state was most vital goal and 34% said the most vital goal was the right of
The most serious problem confronting
Palestinian society today is the spread of poverty and unemployment in the
eyes of 28% of the public while 23% say it is the continuation of occupation
and settlement activities; 19% believe the most serious problem is the
absence of national unity due to the West Bank-Gaza Strip split, 16% believe
the most serious problem is corruption in some public institutions, and 9%
believe it is the siege and the closure of the Gaza border crossings.
(5) Peace process and resumption of
The public is split over the decision by
president Abbas to return to direct bilateral negotiations with Israel: 47%
support the decision and 49% oppose it. Opposition increases to 61% in the
Gaza Strip and decreases to 43% in the West Bank. But 60% believe that the
president has made the right decision by agreeing to suspend for nine months
Palestinian application to join more international organizations in return
for Israeli release of 104 prisoners. 34% believe he made the wrong
But public’s attitude regarding going to the
ICC is different: 67% support and 28% oppose submitting a complaint to this
international organization against Israeli settlements even if such a step
leads to suspension of Israeli transfer of customs’ revenues and a halt to
We asked the public about its views regarding
the most important condition for return to negotiations: 31% selected the
release of prisoners, 28% selected an Israeli acceptance of the 1967 lines
as a basis for negotiations, and 14% selected an Israeli settlement freeze.
24% said they oppose resumption of any negotiations.
Only 26% believe that the Palestinian and
Israeli negotiators will succeed in reaching an agreement and 70% believe
they will not succeed. Only 32% expect negotiations to last for nine months,
But if the two sides succeed in reaching a
peace agreement and president Abbas asked the public to vote for it in a
referendum, a majority of 53% believes that most of the public will vote to
approve it and 37% believe most will vote against it.
Public expectations regarding likely
developments during the period of negotiations are not positive: only 31%
expect an improvement in economic conditions, only 15% expect a reduction in
settlement activities, 27% except a reduction in the number of checkpoints
and other Israeli restrictions in the West Bank, only 26% expect increase in
the efforts to isolate Israel at the international arena, and only 40%
expect a rise in international support for the Palestinians.
A majority of 51% support and 48% oppose the
two-state solution. Similarly, 52% support the Saudi peace initiative and
45% oppose it. But only 40% support and 58% oppose a mutual recognition of
Israel as the state for the Jewish people and Palestine as the state for the
Palestinian people after reaching a peace agreement.
59% believe that the two-state solution is no
longer practical due to settlement expansion and 36% believe it is still
practical since settlements can be dismantled. Despite this finding, only
29% support a one-state solution in which Arabs and Jews enjoy equality; 70%
72% believe that the chances for a Palestinian
state to emerge alongside Israel in the next five years and slim to
non-existent while 26% think the chances are medium or high.
Despite the return to negotiations, 60%
support resort to popular non-violent resistance and 39% oppose it. By
contrast, only 36% support dissolving the PA, 35% support return to armed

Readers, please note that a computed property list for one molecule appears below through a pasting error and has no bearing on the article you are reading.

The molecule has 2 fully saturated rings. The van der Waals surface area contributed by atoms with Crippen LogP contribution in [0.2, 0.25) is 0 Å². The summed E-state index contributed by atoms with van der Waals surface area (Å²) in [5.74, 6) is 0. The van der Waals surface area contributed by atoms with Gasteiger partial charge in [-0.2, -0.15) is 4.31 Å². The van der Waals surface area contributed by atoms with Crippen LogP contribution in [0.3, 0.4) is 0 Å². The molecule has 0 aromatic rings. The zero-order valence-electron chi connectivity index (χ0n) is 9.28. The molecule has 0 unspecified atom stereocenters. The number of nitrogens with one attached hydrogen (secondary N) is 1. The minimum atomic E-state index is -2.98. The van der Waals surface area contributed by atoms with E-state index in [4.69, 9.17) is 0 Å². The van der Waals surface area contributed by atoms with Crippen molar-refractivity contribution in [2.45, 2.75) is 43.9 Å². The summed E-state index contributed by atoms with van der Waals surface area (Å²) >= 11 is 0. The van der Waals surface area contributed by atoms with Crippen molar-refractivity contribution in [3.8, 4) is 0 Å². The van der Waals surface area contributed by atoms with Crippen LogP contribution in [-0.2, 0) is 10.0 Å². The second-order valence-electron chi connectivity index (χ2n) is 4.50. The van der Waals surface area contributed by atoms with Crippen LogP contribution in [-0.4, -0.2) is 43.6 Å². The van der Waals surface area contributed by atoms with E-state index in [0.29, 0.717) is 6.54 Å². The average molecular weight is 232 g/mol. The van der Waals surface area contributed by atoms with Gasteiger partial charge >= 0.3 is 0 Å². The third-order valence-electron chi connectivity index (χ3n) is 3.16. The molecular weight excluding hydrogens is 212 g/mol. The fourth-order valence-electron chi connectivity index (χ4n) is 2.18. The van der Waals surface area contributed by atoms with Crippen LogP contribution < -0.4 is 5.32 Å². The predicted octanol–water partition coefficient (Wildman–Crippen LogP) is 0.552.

intifada, and 26% support abandoning the two-state solution in favor of
On the 20th anniversary of the Oslo
agreement, 59% believe that the accord has damaged vital Palestinian
national interests while only 29% believe that it served those interests.
Belief that the Oslo agreement has served national interests is higher in
the Gaza Strip (34%) compared to the West Bank (27%). Findings also show
that 60% oppose the continued implementation of the Oslo agreement; only 31%
support its continued implementation.
76% are worried and 24% are not worried that
they or members of their families would be hurt by Israelis or their land
confiscated or homes demolished. Furthermore, 59% believe that Israel’s long
term goal is to expand its borders to include all territories between the
Jordan River and the Mediterranean Sea and expel their Palestinian
population and 21% believe that Israel’s aim is to annex all occupied
territories while denying Palestinians their political rights. Only 19%
believe that Israel’s long term aspiration is to withdraw from all or parts
of the 1967-occupied territories after ensuring its security. With regard to
Palestinian long term goals, 66% believe that the goal of the PA and the PLO
is to recover parts or all of the land occupied in 1967 while 12% believe
the goal is to defeat Israel and recover the land occupied in 1948 and 10%
believe the goal is to defeat Israel and destroy its Jewish population.
(6) Developments in Egypt and Syria and
relations with Jordan:
41% say they sympathize with president Morsi
and the Muslim Brothers in Egypt while 27% say they sympathize with the army
and the current government and president. Sympathy with Morsi and the
Brothers increases in the Gaza Strip (46%) compared the West Bank (38%).
Furthermore, 65% regard the change in Egypt which led to the dismissal of
Morsi as bad for Palestinians while 22% view it as good for Palestinians.
A majority of 52% believes that it was the
Syrian regime that used chemical weapons against Syrian civilians while 20%
believe it was the Syrian opposition that used them. Two thirds of the
public oppose and 29% support a limited American military against the Assad
forces even if it is proven that it was the Assad regime that used the
Findings show an increase in opposition to a
confederation with Jordan from 40% three months ago to 48% in this poll. The
current percentage of opposition is similar to those obtained in previous
years: 49% in 2008 and 52% in 2007. 25% support a confederation with Jordan
now and 19% support it if established in the future after the end of
occupation and the establishment of a Palestinian state.
survey was conducted with the support of the Konrad Adenauer Stiftung in Ramallah.